You cannot control the message

My last post concerning Scotts/Miracle-Gro's trademarking a phrase thought up by someone else brought us this comment from Robert Woodman, of The British Gardener. "I was in ‘shock and ore’ to read what Scotts has done with trade-marking ‘you can grow that’. I guess this is ‘the taste of a new generation’, but its not ‘M’m M’m good’. As a writer I like to ‘get ready to rumble’ but I want to ‘be all that you can be’ and choose my words carefully. Still this kind of stuff can ‘put a tiger in your tank’. Scotts ‘just do it’ attitude for their marketing doesn’t leave me with a ‘we love to see you smile’ feeling, but ‘it’s so easy, even a caveman can do it’. Sure it’s ‘taking care of business’ to come up with these slogans, but to rip it off from a blogger and prevent others from using it leaves me to think that Scotts is ‘Home of the Whopper’. ‘Have it your way’, we can show disapproval by buying from the competition, words that ‘melts in your mouth, not in your hands’. What ever happened to freedom of speech, doesn’t it extend to the written word as well as the spoken word? As always Trey, your blog is ‘good to the last drop’ when exposing ‘pork, the other white meat’."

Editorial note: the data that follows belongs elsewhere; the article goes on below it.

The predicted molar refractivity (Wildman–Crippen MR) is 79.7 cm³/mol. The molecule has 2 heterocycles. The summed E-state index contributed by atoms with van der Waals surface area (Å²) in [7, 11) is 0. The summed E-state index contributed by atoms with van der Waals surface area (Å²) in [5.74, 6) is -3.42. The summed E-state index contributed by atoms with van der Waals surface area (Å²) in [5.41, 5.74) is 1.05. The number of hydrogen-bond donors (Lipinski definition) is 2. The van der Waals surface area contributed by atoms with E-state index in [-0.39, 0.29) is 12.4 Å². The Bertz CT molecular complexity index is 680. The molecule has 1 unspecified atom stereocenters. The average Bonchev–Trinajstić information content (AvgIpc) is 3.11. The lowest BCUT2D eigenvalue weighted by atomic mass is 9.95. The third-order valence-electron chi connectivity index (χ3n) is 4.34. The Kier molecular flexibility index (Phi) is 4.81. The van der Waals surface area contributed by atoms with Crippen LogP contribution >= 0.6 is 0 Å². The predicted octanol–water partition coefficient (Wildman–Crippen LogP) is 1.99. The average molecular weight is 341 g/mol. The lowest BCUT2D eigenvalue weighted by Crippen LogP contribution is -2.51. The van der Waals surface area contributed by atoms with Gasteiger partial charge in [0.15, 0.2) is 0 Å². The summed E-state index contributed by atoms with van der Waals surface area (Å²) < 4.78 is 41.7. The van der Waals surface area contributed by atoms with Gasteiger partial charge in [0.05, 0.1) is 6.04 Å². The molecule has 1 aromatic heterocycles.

It's as if by trademarking someone else's phrase you bring some of the enthusiasm and "mojo" that created the original idea to your business. It just doesn't work that way anymore. These days the customers are often the ones creating the content, via social media. That's the big news. You cannot control the message. People will talk about you, with or without your input.

Thanks to Robert for the entertaining comment.